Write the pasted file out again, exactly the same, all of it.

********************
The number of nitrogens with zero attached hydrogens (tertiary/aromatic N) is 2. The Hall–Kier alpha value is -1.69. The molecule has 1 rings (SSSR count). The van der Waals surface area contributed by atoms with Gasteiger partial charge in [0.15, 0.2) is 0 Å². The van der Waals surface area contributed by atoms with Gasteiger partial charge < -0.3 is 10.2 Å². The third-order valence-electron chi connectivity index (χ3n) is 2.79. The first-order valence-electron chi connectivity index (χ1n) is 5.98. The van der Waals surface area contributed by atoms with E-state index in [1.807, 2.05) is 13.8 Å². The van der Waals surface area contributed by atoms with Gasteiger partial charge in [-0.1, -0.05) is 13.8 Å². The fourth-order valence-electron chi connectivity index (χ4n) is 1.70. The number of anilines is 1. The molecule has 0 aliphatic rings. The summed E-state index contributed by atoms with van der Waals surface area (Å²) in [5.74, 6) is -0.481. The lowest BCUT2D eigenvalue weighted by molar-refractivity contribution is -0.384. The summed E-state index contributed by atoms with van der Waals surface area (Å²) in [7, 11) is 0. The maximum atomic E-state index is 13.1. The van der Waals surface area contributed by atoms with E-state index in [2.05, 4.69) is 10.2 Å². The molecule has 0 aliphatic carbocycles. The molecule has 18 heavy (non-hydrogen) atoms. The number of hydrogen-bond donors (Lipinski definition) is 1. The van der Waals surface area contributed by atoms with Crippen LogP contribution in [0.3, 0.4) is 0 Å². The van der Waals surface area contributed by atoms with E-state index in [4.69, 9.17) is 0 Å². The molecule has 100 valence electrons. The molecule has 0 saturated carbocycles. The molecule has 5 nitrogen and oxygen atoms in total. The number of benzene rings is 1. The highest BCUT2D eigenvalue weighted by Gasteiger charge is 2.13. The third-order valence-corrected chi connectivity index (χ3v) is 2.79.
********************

The number of nitrogens with zero attached hydrogens (tertiary/aromatic N) is 2. The Hall–Kier alpha value is -1.69. The molecule has 1 rings (SSSR count). The van der Waals surface area contributed by atoms with Gasteiger partial charge in [0.15, 0.2) is 0 Å². The van der Waals surface area contributed by atoms with Gasteiger partial charge < -0.3 is 10.2 Å². The third-order valence-electron chi connectivity index (χ3n) is 2.79. The first-order valence-electron chi connectivity index (χ1n) is 5.98. The van der Waals surface area contributed by atoms with E-state index in [1.807, 2.05) is 13.8 Å². The van der Waals surface area contributed by atoms with Gasteiger partial charge in [-0.1, -0.05) is 13.8 Å². The fourth-order valence-electron chi connectivity index (χ4n) is 1.70. The number of anilines is 1. The molecule has 0 aliphatic rings. The summed E-state index contributed by atoms with van der Waals surface area (Å²) in [5.74, 6) is -0.481. The lowest BCUT2D eigenvalue weighted by molar-refractivity contribution is -0.384. The summed E-state index contributed by atoms with van der Waals surface area (Å²) in [7, 11) is 0. The maximum atomic E-state index is 13.1. The van der Waals surface area contributed by atoms with E-state index in [2.05, 4.69) is 10.2 Å². The molecule has 0 aliphatic carbocycles. The molecule has 18 heavy (non-hydrogen) atoms. The number of hydrogen-bond donors (Lipinski definition) is 1. The van der Waals surface area contributed by atoms with Crippen LogP contribution in [0.3, 0.4) is 0 Å². The van der Waals surface area contributed by atoms with E-state index in [4.69, 9.17) is 0 Å². The molecule has 100 valence electrons. The molecule has 0 saturated carbocycles. The molecule has 5 nitrogen and oxygen atoms in total. The number of benzene rings is 1. The highest BCUT2D eigenvalue weighted by Gasteiger charge is 2.13. The third-order valence-corrected chi connectivity index (χ3v) is 2.79.